Persons of a certain age who remember the TV show Dragnet can no doubt identify this laconic catchphrase. Sergeant Joe Friday wanted simple facts, unsullied by the witness’s opinion or bias. He believed he could get the facts simply by asking for them. Modern psychology has shown that eyewitnesses, once the stalwarts of crime investigation, are frequently unreliable. Their “facts” are almost always subjective.
Who, as my detective heroine Elaine Hope asks in my novel SOULS OF MEN, decides what the facts are? In mystery novels the answer is, of course, “the author.” The author determines which evidence the detective discovers and how and when the readers discover it. To achieve a level of verisimilitude with real-life investigations, it’s helpful to understand the basic rules of investigation.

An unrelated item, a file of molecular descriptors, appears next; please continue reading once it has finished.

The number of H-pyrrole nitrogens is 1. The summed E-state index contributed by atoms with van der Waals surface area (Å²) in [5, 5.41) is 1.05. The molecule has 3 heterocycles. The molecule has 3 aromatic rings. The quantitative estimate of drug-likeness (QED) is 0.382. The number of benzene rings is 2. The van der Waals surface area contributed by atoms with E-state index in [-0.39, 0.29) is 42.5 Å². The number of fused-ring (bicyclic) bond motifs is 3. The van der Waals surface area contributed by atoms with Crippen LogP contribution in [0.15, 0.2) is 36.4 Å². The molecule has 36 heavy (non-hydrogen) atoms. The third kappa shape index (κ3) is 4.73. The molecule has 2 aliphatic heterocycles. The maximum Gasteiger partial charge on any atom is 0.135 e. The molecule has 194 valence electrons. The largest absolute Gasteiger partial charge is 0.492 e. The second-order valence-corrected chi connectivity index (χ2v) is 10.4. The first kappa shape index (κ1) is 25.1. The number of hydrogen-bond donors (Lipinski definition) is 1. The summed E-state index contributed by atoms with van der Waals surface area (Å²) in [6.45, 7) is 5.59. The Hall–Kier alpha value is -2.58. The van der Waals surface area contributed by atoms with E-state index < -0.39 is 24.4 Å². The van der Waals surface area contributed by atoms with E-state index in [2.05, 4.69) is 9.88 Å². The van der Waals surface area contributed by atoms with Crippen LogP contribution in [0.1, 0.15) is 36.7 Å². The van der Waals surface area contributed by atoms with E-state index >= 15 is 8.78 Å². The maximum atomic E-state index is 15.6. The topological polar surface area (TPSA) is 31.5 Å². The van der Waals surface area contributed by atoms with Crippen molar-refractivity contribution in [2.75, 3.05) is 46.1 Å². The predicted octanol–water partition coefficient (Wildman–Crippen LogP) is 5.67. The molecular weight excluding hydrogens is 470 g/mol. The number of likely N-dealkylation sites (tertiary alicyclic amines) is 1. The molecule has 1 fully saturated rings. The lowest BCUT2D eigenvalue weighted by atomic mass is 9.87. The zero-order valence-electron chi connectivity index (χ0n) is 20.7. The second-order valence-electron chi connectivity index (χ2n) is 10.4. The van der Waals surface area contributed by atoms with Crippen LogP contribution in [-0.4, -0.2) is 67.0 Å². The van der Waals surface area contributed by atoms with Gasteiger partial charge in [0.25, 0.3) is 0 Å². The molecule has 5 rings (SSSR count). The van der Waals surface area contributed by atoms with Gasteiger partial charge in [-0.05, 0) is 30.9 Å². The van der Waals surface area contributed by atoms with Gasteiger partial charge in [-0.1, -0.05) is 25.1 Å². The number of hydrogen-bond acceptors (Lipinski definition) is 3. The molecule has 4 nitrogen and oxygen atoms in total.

In the “Senior Investigating Officer’s Handbook” authors Cook and Tattersall present the “ABC Rule.” This rule asserts that detectives should:
1) Assume nothing. The list of evidence should always begin as a blank sheet.
2) Believe nothing. Nothing a witness says should be taken at face value. Who knows what bias or hidden motive might cause a witness to be inventive with her testimony?
3) Check everything. Only when eyewitness evidence has been verified should it be treated as fact.
As writers, we can either observe or breach the ABC Rule to advance our characterization and plot. Perhaps the detective is an extremely methodical, cynical type. We can use the ABC Rule to make sure he’s thorough and suspicious when he interviews the poor elderly widow and drives her to tears. Perhaps your sleuth is a brilliant but impulsive rebel. We can use her leaps of intuitive faith to embroil her in a trap, or to get her in trouble with her long-suffering and by-the-book boss.
In the course of this blog, I’ll discuss various rules of investigation, and the questions the detective must ask and seek to have answered in any complex investigation.
By the way, Joe Friday never said “Just the facts, ma’am” in any episode of Dragnet.